7/7: Une Question

25 April 2011

Progress is being made on a followup film to 7/7: Seeds of Deconstruction and among the discoveries that will be detailed in the sequel is the fact that July 7th 2005 was not the first time London had suffered a suicide bombing. To many people familiar with the 7/7 issues this may seem like it is a point that has already been made. As we know, within days of the explosions the police had already identified the supposed culprits and were describing the attacks as suicide bombings. This BBC report from the 12th July 2005 sums it up:

Police knowing whodunnit? Check. Suicide bombers? Check. Encouraging of Racial/Cultural/Religious disharmony? Check. Tedious Muslim analyst cowing to the media, being all apologetic, and failing to talk about the real questions? Check. The piece even says that this was the first suicide bombing in Western Europe, thus making the attacks a categorical game-changer or paradigm-shifter, and of course presuming the West vs Islam Clash of Civilisations idea. Indeed, if you're looking for a 4 minute summary of everything that's wrong about how the conversation on 7/7 progressed, this little video has it all.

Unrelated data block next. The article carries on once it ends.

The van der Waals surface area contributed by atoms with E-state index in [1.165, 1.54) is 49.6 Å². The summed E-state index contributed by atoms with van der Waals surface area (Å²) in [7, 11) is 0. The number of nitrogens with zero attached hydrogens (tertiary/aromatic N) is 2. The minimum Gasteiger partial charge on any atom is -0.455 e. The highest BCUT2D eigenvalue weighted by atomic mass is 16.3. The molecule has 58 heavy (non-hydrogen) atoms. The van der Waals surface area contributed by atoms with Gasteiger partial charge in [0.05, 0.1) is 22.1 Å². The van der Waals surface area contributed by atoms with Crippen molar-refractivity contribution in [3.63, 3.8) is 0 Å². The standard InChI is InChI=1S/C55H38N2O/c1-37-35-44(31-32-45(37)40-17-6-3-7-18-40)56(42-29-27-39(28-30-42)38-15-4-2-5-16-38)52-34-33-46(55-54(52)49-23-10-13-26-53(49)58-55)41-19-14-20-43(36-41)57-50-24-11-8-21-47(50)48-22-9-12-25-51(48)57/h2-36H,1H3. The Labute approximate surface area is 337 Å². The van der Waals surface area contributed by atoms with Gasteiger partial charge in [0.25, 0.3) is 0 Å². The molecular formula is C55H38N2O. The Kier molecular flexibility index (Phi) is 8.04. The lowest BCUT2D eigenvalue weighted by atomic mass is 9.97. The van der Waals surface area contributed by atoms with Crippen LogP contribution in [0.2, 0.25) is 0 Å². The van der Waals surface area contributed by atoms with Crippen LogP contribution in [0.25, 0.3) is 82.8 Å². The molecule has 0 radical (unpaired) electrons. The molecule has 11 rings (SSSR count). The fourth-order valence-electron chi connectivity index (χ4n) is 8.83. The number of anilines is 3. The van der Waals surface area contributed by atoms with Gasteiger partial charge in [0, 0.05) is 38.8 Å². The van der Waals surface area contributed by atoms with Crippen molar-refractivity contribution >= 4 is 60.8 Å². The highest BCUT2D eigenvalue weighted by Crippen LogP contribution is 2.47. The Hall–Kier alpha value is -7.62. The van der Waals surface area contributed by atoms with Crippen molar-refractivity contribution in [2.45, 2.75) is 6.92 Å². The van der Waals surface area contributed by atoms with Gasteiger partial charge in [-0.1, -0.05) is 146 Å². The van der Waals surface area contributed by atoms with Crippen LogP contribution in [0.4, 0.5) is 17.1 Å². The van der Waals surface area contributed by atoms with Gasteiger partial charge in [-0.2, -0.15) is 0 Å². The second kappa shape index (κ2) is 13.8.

But hang on a minute. A little over a year before 7/7 we had the Atocha bombings in Madrid, carried out by a bunch of crackpot Islaminformantists, killing nearly 200 people. On the 11th of March 2004 they attacked the Madrid public transport system early in the morning - in many ways identical to the 7/7 bombings. A few weeks later, so we're told, several of the suspects blew themselves up when cornered by the authorities, killing themselves and one special forces agent and wounding about a dozen other police. So, presuming that time didn't go backwards between April 2004 and July 2005, then the April 2004 incident was Western Europe's first suicide bombing? Right?